There was an old man and he lived in the West,
And his trade was a-cutting of broom, green broom;
He had but one son and his name it was John,
And he lied abed till 'twas noon, bright noon,
And he lied abed till 'twas noon.
The old man arose and to his son goes,
And swore he'd set fire to his room, his room,
If he would not rise and unbutton his eyes,
And away to the woods from green broom, green broom,
And away to the woods for green broom.
Then Jack he did rise and did sharpen his knives,
And he went to the woods cutting broom, green broom;
To market and fair, crying everywhere:
O fair maids, do you want any broom, green broom?
O fair maids, do you want any broom?
A lady sat up in her window so high,
And she heard Johnny crying green broom, green broom;
She rang for her maid and unto her she said:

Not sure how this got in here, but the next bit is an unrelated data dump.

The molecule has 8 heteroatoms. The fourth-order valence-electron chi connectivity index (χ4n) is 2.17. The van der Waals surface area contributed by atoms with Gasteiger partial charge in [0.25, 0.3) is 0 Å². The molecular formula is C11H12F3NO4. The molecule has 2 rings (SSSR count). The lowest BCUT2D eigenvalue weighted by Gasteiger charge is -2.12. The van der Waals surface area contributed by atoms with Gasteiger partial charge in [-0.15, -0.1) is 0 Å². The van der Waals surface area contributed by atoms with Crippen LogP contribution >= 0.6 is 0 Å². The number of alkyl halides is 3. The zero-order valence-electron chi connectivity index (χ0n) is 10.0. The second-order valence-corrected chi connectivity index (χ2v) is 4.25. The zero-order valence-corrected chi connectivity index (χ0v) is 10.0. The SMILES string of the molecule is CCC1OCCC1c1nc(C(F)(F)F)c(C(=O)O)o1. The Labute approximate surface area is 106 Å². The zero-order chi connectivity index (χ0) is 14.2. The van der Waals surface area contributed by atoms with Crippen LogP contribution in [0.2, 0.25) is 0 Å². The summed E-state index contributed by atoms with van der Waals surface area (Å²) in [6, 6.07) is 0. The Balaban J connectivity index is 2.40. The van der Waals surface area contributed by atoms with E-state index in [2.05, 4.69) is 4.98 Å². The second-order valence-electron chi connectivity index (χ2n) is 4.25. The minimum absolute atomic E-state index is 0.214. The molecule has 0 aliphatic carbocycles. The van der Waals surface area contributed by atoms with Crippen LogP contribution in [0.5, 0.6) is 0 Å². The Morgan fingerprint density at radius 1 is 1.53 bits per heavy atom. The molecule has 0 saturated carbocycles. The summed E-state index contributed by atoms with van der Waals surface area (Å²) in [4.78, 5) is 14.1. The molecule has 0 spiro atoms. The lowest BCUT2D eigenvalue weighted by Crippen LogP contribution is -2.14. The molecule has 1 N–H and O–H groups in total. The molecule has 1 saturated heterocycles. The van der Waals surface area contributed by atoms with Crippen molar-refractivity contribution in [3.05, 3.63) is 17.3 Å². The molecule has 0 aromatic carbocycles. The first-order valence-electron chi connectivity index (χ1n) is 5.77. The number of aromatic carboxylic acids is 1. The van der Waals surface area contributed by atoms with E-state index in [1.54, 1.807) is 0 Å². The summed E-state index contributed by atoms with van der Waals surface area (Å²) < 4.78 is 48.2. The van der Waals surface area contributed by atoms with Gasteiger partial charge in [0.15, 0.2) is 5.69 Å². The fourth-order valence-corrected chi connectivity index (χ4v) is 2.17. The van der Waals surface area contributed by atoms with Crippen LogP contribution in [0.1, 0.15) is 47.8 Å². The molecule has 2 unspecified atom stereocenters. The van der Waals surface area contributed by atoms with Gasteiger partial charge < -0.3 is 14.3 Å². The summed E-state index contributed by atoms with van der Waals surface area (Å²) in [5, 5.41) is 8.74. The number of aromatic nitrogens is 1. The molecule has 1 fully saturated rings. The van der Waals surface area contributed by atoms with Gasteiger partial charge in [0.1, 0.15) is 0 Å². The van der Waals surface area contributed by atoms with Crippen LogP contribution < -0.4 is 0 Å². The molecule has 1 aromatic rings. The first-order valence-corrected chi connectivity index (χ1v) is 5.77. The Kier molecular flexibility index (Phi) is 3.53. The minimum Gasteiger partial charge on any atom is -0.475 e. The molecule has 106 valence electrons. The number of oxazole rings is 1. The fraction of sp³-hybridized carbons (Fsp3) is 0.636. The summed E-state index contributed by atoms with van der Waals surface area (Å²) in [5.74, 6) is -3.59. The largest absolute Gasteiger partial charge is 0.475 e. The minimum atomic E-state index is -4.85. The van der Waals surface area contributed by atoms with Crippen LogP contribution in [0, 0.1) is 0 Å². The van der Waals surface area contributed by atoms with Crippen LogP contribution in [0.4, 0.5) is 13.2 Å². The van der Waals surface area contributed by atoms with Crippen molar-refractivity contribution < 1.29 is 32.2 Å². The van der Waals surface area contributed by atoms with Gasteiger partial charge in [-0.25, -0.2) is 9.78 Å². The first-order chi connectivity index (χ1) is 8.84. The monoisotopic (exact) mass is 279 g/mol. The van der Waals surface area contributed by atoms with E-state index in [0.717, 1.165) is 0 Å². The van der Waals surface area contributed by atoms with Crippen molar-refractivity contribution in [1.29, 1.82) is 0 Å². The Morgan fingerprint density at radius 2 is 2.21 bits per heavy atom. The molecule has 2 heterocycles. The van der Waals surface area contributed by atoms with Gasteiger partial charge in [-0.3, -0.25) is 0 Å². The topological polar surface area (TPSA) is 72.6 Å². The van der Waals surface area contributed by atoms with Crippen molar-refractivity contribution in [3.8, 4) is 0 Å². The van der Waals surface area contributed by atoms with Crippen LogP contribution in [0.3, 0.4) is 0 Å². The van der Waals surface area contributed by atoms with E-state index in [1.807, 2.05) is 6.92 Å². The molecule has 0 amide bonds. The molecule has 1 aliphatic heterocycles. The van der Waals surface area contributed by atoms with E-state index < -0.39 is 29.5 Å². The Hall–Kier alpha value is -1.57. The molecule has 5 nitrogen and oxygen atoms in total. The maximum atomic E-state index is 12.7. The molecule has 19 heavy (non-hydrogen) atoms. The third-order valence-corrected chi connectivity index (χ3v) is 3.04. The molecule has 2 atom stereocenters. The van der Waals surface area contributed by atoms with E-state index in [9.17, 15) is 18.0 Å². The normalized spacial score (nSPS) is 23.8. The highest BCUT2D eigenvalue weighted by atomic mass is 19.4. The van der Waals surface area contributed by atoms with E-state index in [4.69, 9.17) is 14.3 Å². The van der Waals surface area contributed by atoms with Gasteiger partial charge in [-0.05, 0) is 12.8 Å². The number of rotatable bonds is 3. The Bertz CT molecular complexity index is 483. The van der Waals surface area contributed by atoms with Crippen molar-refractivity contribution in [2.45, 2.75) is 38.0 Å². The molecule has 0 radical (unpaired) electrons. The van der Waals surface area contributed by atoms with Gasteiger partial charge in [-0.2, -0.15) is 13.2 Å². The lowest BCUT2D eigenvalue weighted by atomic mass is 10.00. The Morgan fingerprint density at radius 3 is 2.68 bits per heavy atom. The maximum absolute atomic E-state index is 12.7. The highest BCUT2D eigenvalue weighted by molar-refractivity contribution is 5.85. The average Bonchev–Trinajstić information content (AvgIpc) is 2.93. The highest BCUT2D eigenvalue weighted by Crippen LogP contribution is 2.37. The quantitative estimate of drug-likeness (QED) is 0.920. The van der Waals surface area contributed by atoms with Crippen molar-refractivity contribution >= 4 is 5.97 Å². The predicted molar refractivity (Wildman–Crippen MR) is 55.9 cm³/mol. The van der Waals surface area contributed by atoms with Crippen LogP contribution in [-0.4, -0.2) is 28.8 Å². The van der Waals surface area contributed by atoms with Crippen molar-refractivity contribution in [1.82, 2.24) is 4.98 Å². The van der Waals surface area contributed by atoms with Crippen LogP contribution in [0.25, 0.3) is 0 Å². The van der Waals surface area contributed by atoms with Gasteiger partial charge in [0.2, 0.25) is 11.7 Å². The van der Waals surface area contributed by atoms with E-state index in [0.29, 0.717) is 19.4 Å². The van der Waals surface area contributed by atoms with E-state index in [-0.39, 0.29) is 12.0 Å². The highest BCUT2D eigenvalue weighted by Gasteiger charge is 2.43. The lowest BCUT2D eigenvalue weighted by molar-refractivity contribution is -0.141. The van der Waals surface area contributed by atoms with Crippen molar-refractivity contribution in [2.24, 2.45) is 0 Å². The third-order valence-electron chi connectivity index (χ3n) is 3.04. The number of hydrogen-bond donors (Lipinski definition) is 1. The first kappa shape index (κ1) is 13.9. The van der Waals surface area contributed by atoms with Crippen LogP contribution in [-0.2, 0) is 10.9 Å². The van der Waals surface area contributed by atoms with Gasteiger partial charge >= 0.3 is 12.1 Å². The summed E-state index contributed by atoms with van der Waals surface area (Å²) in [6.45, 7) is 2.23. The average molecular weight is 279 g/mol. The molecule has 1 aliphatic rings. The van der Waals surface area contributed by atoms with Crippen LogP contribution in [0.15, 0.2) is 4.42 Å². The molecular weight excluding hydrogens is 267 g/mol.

O go fetch me that lad that cries broom, green broom,
O go fetch me that lad that cries broom.
Then John he came back, and upstairs he did go,
And he entered that fair lady's room, her room,
Dear Johnny, said she, O can you fancy me,
Will you marry a lady in bloom, in bloom?
Will you marry a lady in bloom?
Then John gave his consent, and unto the church went,
And married this lady in bloom, in bloom,
Said she: I protest there is none in the West
Is so good as the lad who sells broom, green broom,
Is so good as the lad who sells broom.
Sharp C and Vaughan Williams, R, A Selection of Collected Folk-Songs
The tune here was noted from John Farkell (75) at Bridgwater, Somerset, on the 10th April 1907. The text as given above also appeared in Sharp's One Hundred English Folksongs
(Boston, 1916) in substantially the same form. Mr Farkell's text as originally noted is in Karpeles, Cecil Sharp's Collection of Folk Songs
, Oxford 1974, I, 458 (No. 116A)
(Search Roud index at VWML) Take Six